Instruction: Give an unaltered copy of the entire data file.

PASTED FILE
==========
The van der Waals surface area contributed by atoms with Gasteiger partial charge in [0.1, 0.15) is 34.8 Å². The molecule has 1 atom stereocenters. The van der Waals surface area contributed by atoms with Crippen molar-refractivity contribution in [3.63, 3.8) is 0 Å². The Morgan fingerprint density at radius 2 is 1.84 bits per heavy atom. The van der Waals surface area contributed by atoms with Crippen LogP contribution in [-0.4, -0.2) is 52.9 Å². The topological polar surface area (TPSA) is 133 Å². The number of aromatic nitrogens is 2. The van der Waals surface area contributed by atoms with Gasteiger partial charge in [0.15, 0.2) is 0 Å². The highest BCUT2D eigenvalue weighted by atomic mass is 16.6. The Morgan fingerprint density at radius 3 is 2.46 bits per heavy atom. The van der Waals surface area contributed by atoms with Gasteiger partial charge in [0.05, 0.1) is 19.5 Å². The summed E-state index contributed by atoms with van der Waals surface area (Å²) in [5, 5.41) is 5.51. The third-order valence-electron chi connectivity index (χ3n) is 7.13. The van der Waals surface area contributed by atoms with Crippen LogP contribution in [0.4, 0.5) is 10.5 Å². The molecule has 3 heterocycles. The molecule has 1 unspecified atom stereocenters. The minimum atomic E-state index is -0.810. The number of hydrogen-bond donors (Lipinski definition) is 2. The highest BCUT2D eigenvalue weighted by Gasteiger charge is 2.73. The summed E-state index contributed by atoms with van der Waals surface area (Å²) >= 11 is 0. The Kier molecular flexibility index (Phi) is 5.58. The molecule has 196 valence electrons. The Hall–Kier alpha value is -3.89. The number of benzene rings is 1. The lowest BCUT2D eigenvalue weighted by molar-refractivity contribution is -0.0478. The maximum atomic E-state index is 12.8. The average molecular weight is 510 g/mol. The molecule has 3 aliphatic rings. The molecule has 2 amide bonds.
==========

The van der Waals surface area contributed by atoms with Gasteiger partial charge in [0.1, 0.15) is 34.8 Å². The molecule has 1 atom stereocenters. The van der Waals surface area contributed by atoms with Crippen molar-refractivity contribution in [3.63, 3.8) is 0 Å². The Morgan fingerprint density at radius 2 is 1.84 bits per heavy atom. The van der Waals surface area contributed by atoms with Crippen LogP contribution in [-0.4, -0.2) is 52.9 Å². The topological polar surface area (TPSA) is 133 Å². The number of aromatic nitrogens is 2. The van der Waals surface area contributed by atoms with Gasteiger partial charge in [0.15, 0.2) is 0 Å². The highest BCUT2D eigenvalue weighted by atomic mass is 16.6. The Morgan fingerprint density at radius 3 is 2.46 bits per heavy atom. The van der Waals surface area contributed by atoms with Gasteiger partial charge in [0.05, 0.1) is 19.5 Å². The summed E-state index contributed by atoms with van der Waals surface area (Å²) in [5, 5.41) is 5.51. The third-order valence-electron chi connectivity index (χ3n) is 7.13. The van der Waals surface area contributed by atoms with Crippen LogP contribution in [0.4, 0.5) is 10.5 Å². The molecule has 3 heterocycles. The molecule has 1 unspecified atom stereocenters. The minimum atomic E-state index is -0.810. The number of hydrogen-bond donors (Lipinski definition) is 2. The highest BCUT2D eigenvalue weighted by Gasteiger charge is 2.73. The summed E-state index contributed by atoms with van der Waals surface area (Å²) >= 11 is 0. The Kier molecular flexibility index (Phi) is 5.58. The molecule has 196 valence electrons. The Hall–Kier alpha value is -3.89. The number of benzene rings is 1. The lowest BCUT2D eigenvalue weighted by molar-refractivity contribution is -0.0478. The maximum atomic E-state index is 12.8. The average molecular weight is 510 g/mol. The molecule has 3 aliphatic rings. The molecule has 2 amide bonds.